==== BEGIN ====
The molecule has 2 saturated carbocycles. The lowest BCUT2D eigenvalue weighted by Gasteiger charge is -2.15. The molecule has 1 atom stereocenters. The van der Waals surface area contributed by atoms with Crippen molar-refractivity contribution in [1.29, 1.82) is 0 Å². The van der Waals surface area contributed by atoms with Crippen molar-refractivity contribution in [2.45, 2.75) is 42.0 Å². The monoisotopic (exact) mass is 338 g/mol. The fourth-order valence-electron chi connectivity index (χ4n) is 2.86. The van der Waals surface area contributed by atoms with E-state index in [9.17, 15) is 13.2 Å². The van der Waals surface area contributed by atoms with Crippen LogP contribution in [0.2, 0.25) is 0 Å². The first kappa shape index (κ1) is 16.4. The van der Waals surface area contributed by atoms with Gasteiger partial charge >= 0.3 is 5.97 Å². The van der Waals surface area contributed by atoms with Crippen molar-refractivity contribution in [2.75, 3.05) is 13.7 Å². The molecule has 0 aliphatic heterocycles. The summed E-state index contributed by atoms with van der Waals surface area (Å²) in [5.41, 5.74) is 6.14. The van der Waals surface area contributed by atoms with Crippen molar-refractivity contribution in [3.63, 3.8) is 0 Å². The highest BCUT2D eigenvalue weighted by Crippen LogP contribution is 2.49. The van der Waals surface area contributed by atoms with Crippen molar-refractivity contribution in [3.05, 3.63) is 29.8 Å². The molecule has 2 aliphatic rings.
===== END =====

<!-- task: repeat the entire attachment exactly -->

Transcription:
The molecule has 2 saturated carbocycles. The lowest BCUT2D eigenvalue weighted by Gasteiger charge is -2.15. The molecule has 1 atom stereocenters. The van der Waals surface area contributed by atoms with Crippen molar-refractivity contribution in [1.29, 1.82) is 0 Å². The van der Waals surface area contributed by atoms with Crippen molar-refractivity contribution in [2.45, 2.75) is 42.0 Å². The monoisotopic (exact) mass is 338 g/mol. The fourth-order valence-electron chi connectivity index (χ4n) is 2.86. The van der Waals surface area contributed by atoms with E-state index in [9.17, 15) is 13.2 Å². The van der Waals surface area contributed by atoms with Crippen LogP contribution in [0.2, 0.25) is 0 Å². The first kappa shape index (κ1) is 16.4. The van der Waals surface area contributed by atoms with Gasteiger partial charge >= 0.3 is 5.97 Å². The van der Waals surface area contributed by atoms with Crippen molar-refractivity contribution in [2.75, 3.05) is 13.7 Å². The molecule has 0 aliphatic heterocycles. The summed E-state index contributed by atoms with van der Waals surface area (Å²) in [5.41, 5.74) is 6.14. The van der Waals surface area contributed by atoms with Crippen molar-refractivity contribution in [3.63, 3.8) is 0 Å². The highest BCUT2D eigenvalue weighted by Crippen LogP contribution is 2.49. The van der Waals surface area contributed by atoms with Crippen molar-refractivity contribution in [3.05, 3.63) is 29.8 Å². The molecule has 2 aliphatic rings.